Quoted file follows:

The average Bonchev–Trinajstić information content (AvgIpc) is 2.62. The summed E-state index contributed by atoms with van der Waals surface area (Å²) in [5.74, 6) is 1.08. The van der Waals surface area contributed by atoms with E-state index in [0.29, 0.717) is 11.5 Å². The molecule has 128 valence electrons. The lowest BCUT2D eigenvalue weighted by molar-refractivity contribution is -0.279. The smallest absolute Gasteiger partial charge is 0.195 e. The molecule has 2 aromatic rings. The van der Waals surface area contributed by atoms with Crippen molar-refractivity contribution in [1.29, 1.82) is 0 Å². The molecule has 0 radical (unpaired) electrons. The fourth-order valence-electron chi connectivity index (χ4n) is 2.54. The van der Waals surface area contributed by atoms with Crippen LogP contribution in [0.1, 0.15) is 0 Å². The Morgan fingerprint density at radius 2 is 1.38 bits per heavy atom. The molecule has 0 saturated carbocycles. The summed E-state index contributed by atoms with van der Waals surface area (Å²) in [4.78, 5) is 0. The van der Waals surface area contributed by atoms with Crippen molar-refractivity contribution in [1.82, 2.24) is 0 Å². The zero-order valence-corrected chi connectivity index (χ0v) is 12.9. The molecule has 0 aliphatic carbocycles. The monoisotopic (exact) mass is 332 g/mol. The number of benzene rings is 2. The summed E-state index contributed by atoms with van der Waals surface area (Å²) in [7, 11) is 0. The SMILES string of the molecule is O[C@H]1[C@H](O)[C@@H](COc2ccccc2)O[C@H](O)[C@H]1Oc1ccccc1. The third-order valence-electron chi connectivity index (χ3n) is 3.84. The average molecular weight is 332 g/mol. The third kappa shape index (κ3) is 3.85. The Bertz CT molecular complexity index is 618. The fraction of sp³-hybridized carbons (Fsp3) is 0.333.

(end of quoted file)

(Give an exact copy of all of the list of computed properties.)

The average Bonchev–Trinajstić information content (AvgIpc) is 2.62. The summed E-state index contributed by atoms with van der Waals surface area (Å²) in [5.74, 6) is 1.08. The van der Waals surface area contributed by atoms with E-state index in [0.29, 0.717) is 11.5 Å². The molecule has 128 valence electrons. The lowest BCUT2D eigenvalue weighted by molar-refractivity contribution is -0.279. The smallest absolute Gasteiger partial charge is 0.195 e. The molecule has 2 aromatic rings. The van der Waals surface area contributed by atoms with Crippen molar-refractivity contribution in [1.29, 1.82) is 0 Å². The molecule has 0 radical (unpaired) electrons. The fourth-order valence-electron chi connectivity index (χ4n) is 2.54. The van der Waals surface area contributed by atoms with Crippen LogP contribution in [0.1, 0.15) is 0 Å². The Morgan fingerprint density at radius 2 is 1.38 bits per heavy atom. The molecule has 0 saturated carbocycles. The summed E-state index contributed by atoms with van der Waals surface area (Å²) in [4.78, 5) is 0. The van der Waals surface area contributed by atoms with Crippen molar-refractivity contribution in [1.82, 2.24) is 0 Å². The zero-order valence-corrected chi connectivity index (χ0v) is 12.9. The molecule has 0 aliphatic carbocycles. The monoisotopic (exact) mass is 332 g/mol. The number of benzene rings is 2. The summed E-state index contributed by atoms with van der Waals surface area (Å²) in [7, 11) is 0. The SMILES string of the molecule is O[C@H]1[C@H](O)[C@@H](COc2ccccc2)O[C@H](O)[C@H]1Oc1ccccc1. The third-order valence-electron chi connectivity index (χ3n) is 3.84. The average molecular weight is 332 g/mol. The third kappa shape index (κ3) is 3.85. The Bertz CT molecular complexity index is 618. The fraction of sp³-hybridized carbons (Fsp3) is 0.333.